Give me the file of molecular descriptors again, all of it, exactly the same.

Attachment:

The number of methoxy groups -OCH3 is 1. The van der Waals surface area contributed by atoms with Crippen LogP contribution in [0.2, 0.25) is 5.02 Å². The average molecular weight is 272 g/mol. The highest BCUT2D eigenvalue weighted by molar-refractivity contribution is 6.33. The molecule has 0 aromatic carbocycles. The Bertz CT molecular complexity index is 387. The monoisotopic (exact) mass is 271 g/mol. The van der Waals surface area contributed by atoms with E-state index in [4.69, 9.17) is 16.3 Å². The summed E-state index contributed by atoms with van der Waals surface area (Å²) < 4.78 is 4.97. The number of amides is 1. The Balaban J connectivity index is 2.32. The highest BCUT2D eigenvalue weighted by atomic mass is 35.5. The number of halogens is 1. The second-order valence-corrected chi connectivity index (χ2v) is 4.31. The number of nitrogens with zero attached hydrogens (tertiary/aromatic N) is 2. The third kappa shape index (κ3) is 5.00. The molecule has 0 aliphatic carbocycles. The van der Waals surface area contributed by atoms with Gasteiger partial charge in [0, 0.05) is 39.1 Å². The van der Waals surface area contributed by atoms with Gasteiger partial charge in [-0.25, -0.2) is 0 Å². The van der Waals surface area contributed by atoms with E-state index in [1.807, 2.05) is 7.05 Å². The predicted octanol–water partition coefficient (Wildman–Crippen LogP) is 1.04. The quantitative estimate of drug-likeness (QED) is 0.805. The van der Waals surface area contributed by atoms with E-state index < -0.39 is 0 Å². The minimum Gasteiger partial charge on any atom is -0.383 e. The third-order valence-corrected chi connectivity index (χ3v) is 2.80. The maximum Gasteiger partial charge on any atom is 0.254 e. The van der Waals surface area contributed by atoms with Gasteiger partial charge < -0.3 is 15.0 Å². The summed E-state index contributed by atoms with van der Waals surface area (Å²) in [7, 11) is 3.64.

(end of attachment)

The number of methoxy groups -OCH3 is 1. The van der Waals surface area contributed by atoms with Crippen LogP contribution in [0.2, 0.25) is 5.02 Å². The average molecular weight is 272 g/mol. The highest BCUT2D eigenvalue weighted by molar-refractivity contribution is 6.33. The molecule has 0 aromatic carbocycles. The Bertz CT molecular complexity index is 387. The monoisotopic (exact) mass is 271 g/mol. The van der Waals surface area contributed by atoms with E-state index in [4.69, 9.17) is 16.3 Å². The summed E-state index contributed by atoms with van der Waals surface area (Å²) < 4.78 is 4.97. The number of amides is 1. The Balaban J connectivity index is 2.32. The highest BCUT2D eigenvalue weighted by atomic mass is 35.5. The number of halogens is 1. The second-order valence-corrected chi connectivity index (χ2v) is 4.31. The number of nitrogens with zero attached hydrogens (tertiary/aromatic N) is 2. The third kappa shape index (κ3) is 5.00. The molecule has 0 aliphatic carbocycles. The van der Waals surface area contributed by atoms with Gasteiger partial charge in [0, 0.05) is 39.1 Å². The van der Waals surface area contributed by atoms with Gasteiger partial charge in [-0.25, -0.2) is 0 Å². The van der Waals surface area contributed by atoms with E-state index in [1.807, 2.05) is 7.05 Å². The predicted octanol–water partition coefficient (Wildman–Crippen LogP) is 1.04. The quantitative estimate of drug-likeness (QED) is 0.805. The van der Waals surface area contributed by atoms with E-state index < -0.39 is 0 Å². The minimum Gasteiger partial charge on any atom is -0.383 e. The third-order valence-corrected chi connectivity index (χ3v) is 2.80. The maximum Gasteiger partial charge on any atom is 0.254 e. The van der Waals surface area contributed by atoms with Gasteiger partial charge < -0.3 is 15.0 Å². The summed E-state index contributed by atoms with van der Waals surface area (Å²) in [7, 11) is 3.64.